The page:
October 7, 2012

Learn How to Create Practical Special Effects on a Budget with Shanks FX

With the advancement of computer generated animation, many effects are no longer done on set where safety and cost are priorities (though it seems CGI ends up costing just as much, if not more). I personally have always been a fan of real effects, and it's one of the reasons a movie like Star Wars, made back in the late 70s, still looks as good as it does today. A recent example is the practical effects used in the movie The Fountain, where organic fluid effects were filmed on a microscopic level to help make the film feel timeless. A new PBS Digital show created by Joe Schenkenberg (also known as Joey Shanks) gives some practical examples of visual effects that anyone can create at home on a budget.

Episode 1:

Episode Extra:

Episode 2:

Many of these effects will be used in a film Joey is making:

SCI-FLY is a space adventure short film that follows the tiny vessel "Spud" trying to allude a black hole that is engulfing the universe. A dark premise contrasted with divine imaginary. A fluctuating ride of tone and emotion. SCI-FLY will rely heavily on "in camera" visual effects using stop-motion animation & time lapse photography. CGI will be used sparingly during the shooting process.

Some of these are just downright beautiful, and when used in the right spot, they could really complement computer animation and live action. Real visual effects seem to be a lost art, but when it comes down to it, if you're creating something for a science fiction universe, practical effects will probably be much cheaper and save you time as well -- especially when you're on a budget. Obviously some of these are a little dangerous, and we would recommend that if you're going to try them, that you take extra safety precautions.

"Joey Shanks" will be producing a new episode for PBS every other Friday, and you can find all of the episodes online from the link below.

What do you guys think about the effects? Have you ever used similar effects in your own films?

Links:

Your Comment

22 Comments

We tried a few FX shots for a music video we did earlier this year which has now been released (link below) -

http://www.youtube.com/watch?v=TW6PPxTu6es&feature=player_embedded

It was shot on the Mark II and the Scarlet and we tried to do as many FX as possible using practical means.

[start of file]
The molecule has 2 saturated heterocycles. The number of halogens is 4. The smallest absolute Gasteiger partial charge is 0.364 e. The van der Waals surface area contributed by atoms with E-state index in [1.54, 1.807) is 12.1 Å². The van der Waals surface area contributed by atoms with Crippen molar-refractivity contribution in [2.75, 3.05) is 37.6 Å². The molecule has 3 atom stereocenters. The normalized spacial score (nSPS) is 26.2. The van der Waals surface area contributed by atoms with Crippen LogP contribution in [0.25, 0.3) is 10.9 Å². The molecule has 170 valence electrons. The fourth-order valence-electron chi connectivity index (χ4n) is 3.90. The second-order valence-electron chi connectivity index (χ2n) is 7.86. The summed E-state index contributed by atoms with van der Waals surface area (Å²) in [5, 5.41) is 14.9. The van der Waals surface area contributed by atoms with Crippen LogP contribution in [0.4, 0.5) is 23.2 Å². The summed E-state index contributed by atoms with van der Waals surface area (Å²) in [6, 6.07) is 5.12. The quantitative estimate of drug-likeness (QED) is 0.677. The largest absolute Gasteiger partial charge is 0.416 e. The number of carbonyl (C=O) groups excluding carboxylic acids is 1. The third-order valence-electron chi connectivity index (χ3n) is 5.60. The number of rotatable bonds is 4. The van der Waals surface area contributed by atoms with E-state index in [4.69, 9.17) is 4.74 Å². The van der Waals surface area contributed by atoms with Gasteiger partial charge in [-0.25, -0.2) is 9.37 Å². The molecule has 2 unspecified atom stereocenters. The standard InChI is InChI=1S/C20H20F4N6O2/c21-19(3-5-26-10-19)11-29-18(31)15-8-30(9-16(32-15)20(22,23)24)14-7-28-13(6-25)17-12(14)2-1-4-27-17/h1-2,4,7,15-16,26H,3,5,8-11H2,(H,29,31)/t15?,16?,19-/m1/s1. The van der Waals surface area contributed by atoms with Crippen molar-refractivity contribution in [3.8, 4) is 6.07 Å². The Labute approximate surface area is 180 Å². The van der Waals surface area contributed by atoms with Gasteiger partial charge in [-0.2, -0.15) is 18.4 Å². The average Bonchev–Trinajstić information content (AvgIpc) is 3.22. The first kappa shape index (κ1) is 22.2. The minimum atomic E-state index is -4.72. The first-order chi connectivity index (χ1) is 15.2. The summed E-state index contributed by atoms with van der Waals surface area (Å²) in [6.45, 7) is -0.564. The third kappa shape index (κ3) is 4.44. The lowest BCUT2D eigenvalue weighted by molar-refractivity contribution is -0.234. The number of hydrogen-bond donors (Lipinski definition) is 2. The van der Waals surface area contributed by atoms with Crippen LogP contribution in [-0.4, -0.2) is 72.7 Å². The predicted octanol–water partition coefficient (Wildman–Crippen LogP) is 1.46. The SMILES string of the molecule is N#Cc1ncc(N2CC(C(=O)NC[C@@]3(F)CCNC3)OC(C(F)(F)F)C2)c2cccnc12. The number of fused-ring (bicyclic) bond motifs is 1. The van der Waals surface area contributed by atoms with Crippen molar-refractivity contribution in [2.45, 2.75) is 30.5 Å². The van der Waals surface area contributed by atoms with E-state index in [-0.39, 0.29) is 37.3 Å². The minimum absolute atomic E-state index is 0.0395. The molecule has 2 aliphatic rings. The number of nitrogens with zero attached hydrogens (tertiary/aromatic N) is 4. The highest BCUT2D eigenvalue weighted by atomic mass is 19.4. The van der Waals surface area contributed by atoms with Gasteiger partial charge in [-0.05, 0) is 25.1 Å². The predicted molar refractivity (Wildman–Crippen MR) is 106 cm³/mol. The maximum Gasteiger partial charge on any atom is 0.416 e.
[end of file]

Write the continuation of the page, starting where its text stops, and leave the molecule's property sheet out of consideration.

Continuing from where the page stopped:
For example - the throat slit scene was a simple prosthetic (which could have turned out better but it was our first attempt :/) from liquid latex with some heat shrink tubing connected to a hand pump filled with diluted maple syrup and red food dye.
The beating heart segment was a pig's heart I got from the local butchers. We sealed all the holes with some modelling clay and passed tubes into the main chambers. I would rhythmically blow into each pipe trying to simulate a heart beat. We then masked out the tubes in post.
The last scene with the walls of eyes was quite time-consuming as it involved filming around 35-40 takes (10 seconds each) using the Macro 100mm Canon L lens and then stitching them together in After Effects. The hand from eye scene was similarly made albeit being a closer macro shot of my eye being used.

So yea, I guess we combined more practical effects with compositing etc.
This is definitely a useful post and thank you for posting it - I'm just starting off with effects and resources such as this are very useful :)

October 7, 2012

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Pretty awesome - but I think all three videos linked in the article are the same...at least they are on my screen.

October 7, 2012

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Swested

My mistake, it was linking to the playlist for the other two videos, but it's fixed now.

October 7, 2012

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Joe Marine
Editor-at-Large
Shooter/Writer/Director

Everyone loves practical effects because they think of all the successful movies that used them well; we forget that there were also shocking FX work (the movie would not have succeeded if the effects had been shite).

When people bemoan bad VFX they are thinking of the numerous cases where it was done poorly, forgetting that the two seminal movies from the start: T2 and Jurassic, have artful, graceful effects work, some of which is done in a computer.